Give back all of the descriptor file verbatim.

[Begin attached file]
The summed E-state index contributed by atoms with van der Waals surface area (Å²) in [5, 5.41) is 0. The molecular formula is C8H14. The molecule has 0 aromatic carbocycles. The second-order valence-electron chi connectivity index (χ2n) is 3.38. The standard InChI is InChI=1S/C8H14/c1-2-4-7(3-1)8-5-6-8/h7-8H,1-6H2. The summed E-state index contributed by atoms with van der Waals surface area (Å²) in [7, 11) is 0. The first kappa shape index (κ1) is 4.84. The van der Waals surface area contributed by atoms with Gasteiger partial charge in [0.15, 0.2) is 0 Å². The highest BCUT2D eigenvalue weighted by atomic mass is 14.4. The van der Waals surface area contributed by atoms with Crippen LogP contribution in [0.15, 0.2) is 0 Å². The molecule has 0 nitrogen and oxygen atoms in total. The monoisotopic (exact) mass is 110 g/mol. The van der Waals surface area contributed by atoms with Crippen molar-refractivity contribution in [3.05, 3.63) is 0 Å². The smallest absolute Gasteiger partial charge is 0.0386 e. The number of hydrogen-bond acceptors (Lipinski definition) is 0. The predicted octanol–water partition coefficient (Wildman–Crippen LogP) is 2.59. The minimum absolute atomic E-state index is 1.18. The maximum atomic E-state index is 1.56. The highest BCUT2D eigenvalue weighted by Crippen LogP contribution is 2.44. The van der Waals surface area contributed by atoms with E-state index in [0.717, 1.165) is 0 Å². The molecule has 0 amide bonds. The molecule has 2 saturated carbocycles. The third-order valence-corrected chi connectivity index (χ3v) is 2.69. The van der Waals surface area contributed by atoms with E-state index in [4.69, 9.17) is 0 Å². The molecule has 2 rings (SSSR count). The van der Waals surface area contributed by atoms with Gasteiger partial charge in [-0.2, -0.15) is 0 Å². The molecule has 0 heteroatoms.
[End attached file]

The summed E-state index contributed by atoms with van der Waals surface area (Å²) in [5, 5.41) is 0. The molecular formula is C8H14. The molecule has 0 aromatic carbocycles. The second-order valence-electron chi connectivity index (χ2n) is 3.38. The standard InChI is InChI=1S/C8H14/c1-2-4-7(3-1)8-5-6-8/h7-8H,1-6H2. The summed E-state index contributed by atoms with van der Waals surface area (Å²) in [7, 11) is 0. The first kappa shape index (κ1) is 4.84. The van der Waals surface area contributed by atoms with Gasteiger partial charge in [0.15, 0.2) is 0 Å². The highest BCUT2D eigenvalue weighted by atomic mass is 14.4. The van der Waals surface area contributed by atoms with Crippen LogP contribution in [0.15, 0.2) is 0 Å². The molecule has 0 nitrogen and oxygen atoms in total. The monoisotopic (exact) mass is 110 g/mol. The van der Waals surface area contributed by atoms with Crippen molar-refractivity contribution in [3.05, 3.63) is 0 Å². The smallest absolute Gasteiger partial charge is 0.0386 e. The number of hydrogen-bond acceptors (Lipinski definition) is 0. The predicted octanol–water partition coefficient (Wildman–Crippen LogP) is 2.59. The minimum absolute atomic E-state index is 1.18. The maximum atomic E-state index is 1.56. The highest BCUT2D eigenvalue weighted by Crippen LogP contribution is 2.44. The van der Waals surface area contributed by atoms with E-state index in [0.717, 1.165) is 0 Å². The molecule has 0 amide bonds. The molecule has 2 saturated carbocycles. The third-order valence-corrected chi connectivity index (χ3v) is 2.69. The van der Waals surface area contributed by atoms with E-state index in [4.69, 9.17) is 0 Å². The molecule has 2 rings (SSSR count). The van der Waals surface area contributed by atoms with Gasteiger partial charge in [-0.2, -0.15) is 0 Å². The molecule has 0 heteroatoms.